Recruitment activities for a nationwide, population-based, group-randomized trial: the VA MI-Plus study

Persistent Link:
http://hdl.handle.net/10150/610161
Title:
Recruitment activities for a nationwide, population-based, group-randomized trial: the VA MI-Plus study
Author:
Funkhouser, Ellen; Levine, Deborah; Gerald, Joe; Houston, Thomas; Johnson, Nancy; Allison, Jeroan; Kiefe, Catarina
Affiliation:
VA Research Enhancement Award Program (REAP), Birmingham VA Medical Center, Birmingham, AL, USA; Department of Medicine, University of Alabama at Birmingham School of Medicine, Birmingham, AL (DAL adjunct), USA; Ann Arbor VA Healthcare System and Departments of Medicine and Neurology, University of Michigan, Ann Arbor, MI, USA; Veterans Affairs Health Services Research and Development Center of Excellence, Ann Arbor, MI, USA; Community, Environment and Policy, Mel and Enid Zuckerman College of Public Health, University of Arizona, Tucson, Arizona, USA; Department of Quantitative Health Sciences, University of Massachusetts Medical School, Worcester, Massachusetts, USA
Issue Date:
2011
Publisher:
BioMed Central
Citation:
Funkhouser et al. Implementation Science 2011, 6:105 http://www.implementationscience.com/content/6/1/105
Journal:
Implementation Science
Rights:
© 2011 Funkhouser et al; licensee BioMed Central Ltd. This is an Open Access article distributed under the terms of the Creative Commons Attribution License (http://creativecommons.org/licenses/by/2.0)
Collection Information:
This item is part of the UA Faculty Publications collection. For more information this item or other items in the UA Campus Repository, contact the University of Arizona Libraries at repository@u.library.arizona.edu.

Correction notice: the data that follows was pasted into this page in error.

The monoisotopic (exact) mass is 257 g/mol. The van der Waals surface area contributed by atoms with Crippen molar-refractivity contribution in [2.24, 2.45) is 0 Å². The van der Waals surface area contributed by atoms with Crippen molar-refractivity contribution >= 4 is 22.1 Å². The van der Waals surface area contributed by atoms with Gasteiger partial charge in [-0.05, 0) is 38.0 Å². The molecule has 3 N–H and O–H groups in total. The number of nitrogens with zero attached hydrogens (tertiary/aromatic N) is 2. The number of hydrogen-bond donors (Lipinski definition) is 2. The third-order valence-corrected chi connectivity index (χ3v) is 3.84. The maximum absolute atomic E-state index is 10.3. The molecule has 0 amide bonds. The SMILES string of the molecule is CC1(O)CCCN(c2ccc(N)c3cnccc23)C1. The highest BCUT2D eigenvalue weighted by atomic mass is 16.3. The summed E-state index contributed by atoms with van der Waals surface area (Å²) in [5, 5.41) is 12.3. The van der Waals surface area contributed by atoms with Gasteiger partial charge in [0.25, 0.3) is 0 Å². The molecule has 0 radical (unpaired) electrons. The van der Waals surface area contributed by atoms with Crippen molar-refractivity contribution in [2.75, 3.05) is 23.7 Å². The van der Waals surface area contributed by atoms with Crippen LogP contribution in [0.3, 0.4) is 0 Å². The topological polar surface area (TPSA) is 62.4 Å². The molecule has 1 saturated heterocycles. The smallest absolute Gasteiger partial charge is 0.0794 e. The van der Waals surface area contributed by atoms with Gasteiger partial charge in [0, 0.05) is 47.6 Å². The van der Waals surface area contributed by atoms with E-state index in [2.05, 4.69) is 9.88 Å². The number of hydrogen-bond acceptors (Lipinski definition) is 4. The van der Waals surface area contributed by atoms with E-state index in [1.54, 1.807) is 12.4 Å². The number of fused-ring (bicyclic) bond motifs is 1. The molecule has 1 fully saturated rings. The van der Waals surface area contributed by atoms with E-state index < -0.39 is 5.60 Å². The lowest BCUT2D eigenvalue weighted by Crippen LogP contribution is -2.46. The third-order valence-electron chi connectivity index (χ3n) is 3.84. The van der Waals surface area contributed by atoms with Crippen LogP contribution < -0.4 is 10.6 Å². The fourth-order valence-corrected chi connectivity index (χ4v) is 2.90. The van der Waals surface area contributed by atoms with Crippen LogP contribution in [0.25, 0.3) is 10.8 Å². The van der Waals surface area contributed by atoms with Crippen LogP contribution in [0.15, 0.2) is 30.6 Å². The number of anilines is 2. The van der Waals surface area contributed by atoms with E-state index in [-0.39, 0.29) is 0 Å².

Abstract:
BACKGROUND:The Veterans Health Administration (VHA) oversees the largest integrated healthcare system in the United States. The feasibility of a large-scale, nationwide, group-randomized implementation trial of VHA outpatient practices has not been reported. We describe the recruitment and enrollment of such a trial testing a clinician-directed, Internet-delivered intervention for improving the care of postmyocardial infarction patients with multiple comorbidities.METHODS:With a recruitment goal of 200 eligible community-based outpatient clinics, parent VHA facilities (medical centers) were recruited because they oversee their affiliated clinics and the research conducted there. Eligible facilities had at least four VHA-owned and -operated primary care clinics, an affiliated Institutional Review Board (IRB), and no ongoing, potentially overlapping, quality-improvement study. Between December 2003 and December 2005, in two consecutive phases, we used initial and then intensified recruitment strategies.RESULTS:Overall, 48 of 66 (73%) eligible facilities were recruited. Of the 219 clinics and 957 clinicians associated with the 48 facilities, 168 (78%) clinics and 401 (42%) clinicians participated. The median time from initial facility contact to clinic enrollment was 222 days, which decreased by over one-third from the first to the second recruitment phase (medians: 323 and 195 days, respectively; p < .001), when more structured recruitment with physician recruiters was implemented and a dedicated IRB manager was added to the coordinating center staff.CONCLUSIONS:Large group-randomized trials benefit from having dedicated physician investigators and IRB personnel involved in recruitment. A large-scale, nationally representative, group-randomized trial of community-based clinics is feasible within the VHA or a similar national healthcare system.
EISSN:
1748-5908
DOI:
10.1186/1748-5908-6-105
Version:
Final published version
Additional Links:
http://www.implementationscience.com/content/6/1/105

Full metadata record

DC FieldValue Language
dc.contributor.authorFunkhouser, Ellenen
dc.contributor.authorLevine, Deborahen
dc.contributor.authorGerald, Joeen
dc.contributor.authorHouston, Thomasen
dc.contributor.authorJohnson, Nancyen
dc.contributor.authorAllison, Jeroanen